[00:03:13] This is one of the reasons that controlling laughter is hard. 

[00:03:18] Especially for young children, if they find something funny they struggle to control their laughter, even if they know it’s inappropriate, that they shouldn't be laughing. 

[00:03:29] It’s such a basic, instinctive reaction that it’s hard to control if our brain is telling us to laugh, and similarly it’s hard to convincingly fake, it’s hard to pretend to laugh, if our brains are telling us that we should be laughing.

[00:03:48] This instinctive nature of laughter, and of humour, has puzzled philosophers and psychologists since the dawn of time

[00:03:58] Why is something funny? 

[00:04:00] What makes someone laugh?

[00:04:03] For the ancient Greeks, humour and laughter often came from feeling superior, feeling better than other people.

[00:04:13] An example of an Ancient Greek joke was, apparently:

[00:04:18] “An idiot, wanting to go to sleep but not having a pillow, told his slave to set a jar, a container, under his head. The slave said that the jug was hard. The idiot told him to fill it with feathers.”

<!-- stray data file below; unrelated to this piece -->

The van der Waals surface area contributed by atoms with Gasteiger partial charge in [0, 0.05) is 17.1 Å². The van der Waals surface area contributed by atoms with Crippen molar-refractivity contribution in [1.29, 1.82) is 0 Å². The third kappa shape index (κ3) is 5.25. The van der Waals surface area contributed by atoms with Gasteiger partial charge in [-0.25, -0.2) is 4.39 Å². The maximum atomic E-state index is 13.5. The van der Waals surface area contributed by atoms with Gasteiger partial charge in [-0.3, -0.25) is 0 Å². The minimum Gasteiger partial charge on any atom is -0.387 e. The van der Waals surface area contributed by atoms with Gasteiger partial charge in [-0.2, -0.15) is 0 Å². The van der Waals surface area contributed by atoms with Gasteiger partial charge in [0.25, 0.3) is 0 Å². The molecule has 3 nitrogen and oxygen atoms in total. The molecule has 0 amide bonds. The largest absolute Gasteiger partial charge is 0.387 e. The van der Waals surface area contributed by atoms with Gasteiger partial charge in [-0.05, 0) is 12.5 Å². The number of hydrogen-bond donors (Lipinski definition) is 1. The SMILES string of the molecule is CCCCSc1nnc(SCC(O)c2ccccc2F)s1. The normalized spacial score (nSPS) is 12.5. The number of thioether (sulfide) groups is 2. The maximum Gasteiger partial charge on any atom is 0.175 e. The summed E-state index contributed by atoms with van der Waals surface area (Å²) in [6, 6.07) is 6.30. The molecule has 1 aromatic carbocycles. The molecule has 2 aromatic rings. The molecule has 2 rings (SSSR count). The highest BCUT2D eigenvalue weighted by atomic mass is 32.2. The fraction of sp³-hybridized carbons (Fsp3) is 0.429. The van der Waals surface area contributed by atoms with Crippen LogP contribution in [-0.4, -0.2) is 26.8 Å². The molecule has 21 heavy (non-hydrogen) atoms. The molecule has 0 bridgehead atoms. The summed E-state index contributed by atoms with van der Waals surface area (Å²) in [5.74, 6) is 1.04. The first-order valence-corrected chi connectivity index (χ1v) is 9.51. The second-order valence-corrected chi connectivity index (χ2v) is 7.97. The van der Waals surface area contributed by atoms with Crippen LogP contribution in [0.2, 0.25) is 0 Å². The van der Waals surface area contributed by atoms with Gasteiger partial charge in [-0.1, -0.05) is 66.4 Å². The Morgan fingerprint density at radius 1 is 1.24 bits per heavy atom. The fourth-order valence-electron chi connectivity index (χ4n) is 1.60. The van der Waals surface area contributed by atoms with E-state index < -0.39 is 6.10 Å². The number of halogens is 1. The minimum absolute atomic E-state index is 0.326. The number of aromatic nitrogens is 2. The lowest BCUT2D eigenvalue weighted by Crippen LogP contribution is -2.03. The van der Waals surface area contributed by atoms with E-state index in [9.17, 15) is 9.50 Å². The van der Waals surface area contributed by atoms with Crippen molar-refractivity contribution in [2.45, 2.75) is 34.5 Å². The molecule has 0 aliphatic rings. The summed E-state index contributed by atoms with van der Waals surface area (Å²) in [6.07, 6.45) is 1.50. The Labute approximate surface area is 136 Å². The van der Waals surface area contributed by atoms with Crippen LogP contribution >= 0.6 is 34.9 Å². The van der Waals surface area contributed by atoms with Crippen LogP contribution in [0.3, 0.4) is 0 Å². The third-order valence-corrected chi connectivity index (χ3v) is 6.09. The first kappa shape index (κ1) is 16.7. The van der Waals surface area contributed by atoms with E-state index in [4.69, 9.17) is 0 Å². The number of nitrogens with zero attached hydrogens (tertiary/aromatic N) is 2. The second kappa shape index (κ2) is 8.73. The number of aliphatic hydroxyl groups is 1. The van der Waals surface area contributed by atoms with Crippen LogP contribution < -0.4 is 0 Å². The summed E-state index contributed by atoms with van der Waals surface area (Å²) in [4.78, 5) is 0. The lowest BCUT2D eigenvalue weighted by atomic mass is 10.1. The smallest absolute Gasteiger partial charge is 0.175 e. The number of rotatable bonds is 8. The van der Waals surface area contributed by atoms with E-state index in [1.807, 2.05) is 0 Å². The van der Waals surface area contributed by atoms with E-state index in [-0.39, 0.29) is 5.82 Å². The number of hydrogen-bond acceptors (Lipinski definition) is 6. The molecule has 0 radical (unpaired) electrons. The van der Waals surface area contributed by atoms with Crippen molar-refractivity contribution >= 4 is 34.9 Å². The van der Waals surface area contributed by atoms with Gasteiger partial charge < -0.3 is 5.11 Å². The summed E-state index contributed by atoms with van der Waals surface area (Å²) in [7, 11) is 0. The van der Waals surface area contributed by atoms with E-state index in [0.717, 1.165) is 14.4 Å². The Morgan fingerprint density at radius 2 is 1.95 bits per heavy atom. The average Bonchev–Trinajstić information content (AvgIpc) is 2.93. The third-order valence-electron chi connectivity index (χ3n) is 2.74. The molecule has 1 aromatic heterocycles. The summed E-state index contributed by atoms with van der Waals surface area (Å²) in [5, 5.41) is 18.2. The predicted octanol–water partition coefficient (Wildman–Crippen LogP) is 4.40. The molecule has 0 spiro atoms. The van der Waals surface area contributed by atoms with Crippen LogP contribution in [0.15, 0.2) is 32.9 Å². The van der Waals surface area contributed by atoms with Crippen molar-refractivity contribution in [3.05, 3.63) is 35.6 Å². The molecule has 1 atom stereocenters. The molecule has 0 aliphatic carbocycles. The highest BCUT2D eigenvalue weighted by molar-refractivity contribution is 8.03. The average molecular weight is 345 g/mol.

[00:04:34] Hahahah.

[00:04:35] So, not so different to the sort of joke that we might tell each other today, right?

[00:04:41] And that’s one of the funny things about humour, it's that there are some inherently human consistencies about what makes us laugh.

[00:04:51] We might think that we are completely different to someone living in Ancient Rome 2000 years ago, or even someone now living in a completely different culture to us, but a lot of the same things make us laugh.

[00:05:06] A 15 month-old child is probably going to laugh at an adult falling over unexpectedly, whether that child is my child and is alive in 2021 in Europe, whether it's a child that lived 1000 years ago in the Amazon rainforest, or is a child that lived 5000 years ago in Ancient Egypt.

[00:05:29] As we grow up, our cultural environment might influence what we find funny, it might change what makes us laugh, but there are some theories about humour, about laughter, that are believed to be inherently human.